4. Careful yes... Please!!!

  5. Careful please! I need an excuse to return to Banjo Country!

    Oh, the avionics stack? If you lose both magnetos you can still wind them up, right =)

  6. +1 on the careful - though I fully agree with the allure of a hole in the ground.

    In the late '80s and early '90s, my Dad & I hunted and hiked many times in an area pocked with crumbling mineshafts from the Ferris-Haggarty copper mine in south central WY. The mine went bust in 1908, but at one time had the longest (16 miles) aerial trams to haul ore to the smelter.

    Every time I came across one of the shafts, I thought how interesting it would be to explore inside.

  7. You make clanking sounds when you walk brother.

  8. Found you! (sorta),-78.282309&spn=0.029347,0.055747&t=h&z=15

  9. Seems to me that they need to punch at least one more hole into that old mine shaft. Can't get airflow to freshen up the air quality with only one.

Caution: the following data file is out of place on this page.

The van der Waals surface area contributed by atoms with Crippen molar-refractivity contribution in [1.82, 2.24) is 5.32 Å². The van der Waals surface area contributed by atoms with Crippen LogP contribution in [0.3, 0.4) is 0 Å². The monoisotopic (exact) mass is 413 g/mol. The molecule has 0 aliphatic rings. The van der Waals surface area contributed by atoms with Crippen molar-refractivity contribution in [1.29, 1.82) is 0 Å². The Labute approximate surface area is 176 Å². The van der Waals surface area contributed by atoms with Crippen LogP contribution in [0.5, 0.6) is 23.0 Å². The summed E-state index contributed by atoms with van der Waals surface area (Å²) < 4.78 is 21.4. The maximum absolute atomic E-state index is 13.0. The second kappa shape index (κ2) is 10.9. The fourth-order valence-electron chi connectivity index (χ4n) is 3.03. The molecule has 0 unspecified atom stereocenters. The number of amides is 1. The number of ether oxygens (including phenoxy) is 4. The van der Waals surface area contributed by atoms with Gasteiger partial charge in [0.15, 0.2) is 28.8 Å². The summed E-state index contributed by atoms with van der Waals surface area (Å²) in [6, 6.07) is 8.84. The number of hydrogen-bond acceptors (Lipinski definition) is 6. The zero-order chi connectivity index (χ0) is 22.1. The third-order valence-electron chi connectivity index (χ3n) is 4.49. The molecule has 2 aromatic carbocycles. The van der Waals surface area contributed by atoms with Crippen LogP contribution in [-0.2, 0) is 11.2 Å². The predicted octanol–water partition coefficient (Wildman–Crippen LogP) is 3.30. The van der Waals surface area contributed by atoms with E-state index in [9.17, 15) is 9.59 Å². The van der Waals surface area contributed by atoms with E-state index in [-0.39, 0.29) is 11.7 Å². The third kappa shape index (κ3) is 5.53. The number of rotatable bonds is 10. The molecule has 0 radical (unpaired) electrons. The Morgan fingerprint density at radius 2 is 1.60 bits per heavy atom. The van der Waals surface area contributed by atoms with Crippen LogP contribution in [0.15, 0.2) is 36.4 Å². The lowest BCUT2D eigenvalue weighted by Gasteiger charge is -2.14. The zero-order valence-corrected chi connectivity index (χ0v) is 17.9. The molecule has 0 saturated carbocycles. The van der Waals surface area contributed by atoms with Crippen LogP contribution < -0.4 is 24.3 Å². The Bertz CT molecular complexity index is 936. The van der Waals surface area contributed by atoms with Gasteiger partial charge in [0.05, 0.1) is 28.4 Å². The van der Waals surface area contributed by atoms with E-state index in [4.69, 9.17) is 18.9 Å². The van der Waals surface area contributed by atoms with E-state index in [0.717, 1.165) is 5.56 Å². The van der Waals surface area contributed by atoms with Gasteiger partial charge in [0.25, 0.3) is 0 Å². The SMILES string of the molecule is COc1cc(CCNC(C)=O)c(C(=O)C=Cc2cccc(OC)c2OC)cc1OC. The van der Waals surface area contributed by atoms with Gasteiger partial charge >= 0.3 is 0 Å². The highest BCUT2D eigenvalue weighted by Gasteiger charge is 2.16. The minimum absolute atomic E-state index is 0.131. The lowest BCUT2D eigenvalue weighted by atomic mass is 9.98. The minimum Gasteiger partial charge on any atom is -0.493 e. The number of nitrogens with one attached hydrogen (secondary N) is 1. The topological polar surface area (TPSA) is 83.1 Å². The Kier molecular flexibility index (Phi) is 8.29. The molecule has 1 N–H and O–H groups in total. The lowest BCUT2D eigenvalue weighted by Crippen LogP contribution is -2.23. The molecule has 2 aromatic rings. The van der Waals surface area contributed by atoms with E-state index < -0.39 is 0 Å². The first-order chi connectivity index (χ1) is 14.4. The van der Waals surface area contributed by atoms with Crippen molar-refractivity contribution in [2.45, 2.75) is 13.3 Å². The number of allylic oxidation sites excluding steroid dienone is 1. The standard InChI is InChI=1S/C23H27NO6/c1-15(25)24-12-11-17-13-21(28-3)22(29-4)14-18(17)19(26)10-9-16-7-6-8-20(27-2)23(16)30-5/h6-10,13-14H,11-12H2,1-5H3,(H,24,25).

Alternatively, perhaps an air compressor (breathing quality) and hoses and mask. Maybe a small raft to float you as far as possible.
    And a backup air tank. Wetsuit/drysuit?
    Maybe a wifi hub at the entrance, for a camera system.
    Maybe you could do an R/C boat with on board camera for initial scouting. Wonder if you could drop repeaters for long distance, or turns?
    I'd be looking at building some sort of amphibious R/C scout vehicle if you really want to get back into this. Hey, second part-time career for you!

  10. Is that abandoned field an old .mil type? Crossed runways makes it look more substantial than average.

  11. @ Jon: No meter this time around. This was just a quick exploratory. Had it appeared more promising, I'd have been back with more equipment, including an O2/CO/CH4 meter.

    @ Will: No idea as to the airport. It's not on my charts. Looks too small to be old military though--not enough surrounding structure.

  12. Used to crawl into the old gold mines around Great Falls, MD, after rose quartz. Until the Park Service finally managed to find and close all our access holes.

    I'm thinking 80 years and wet means that any wood would be rotting out, just metal left.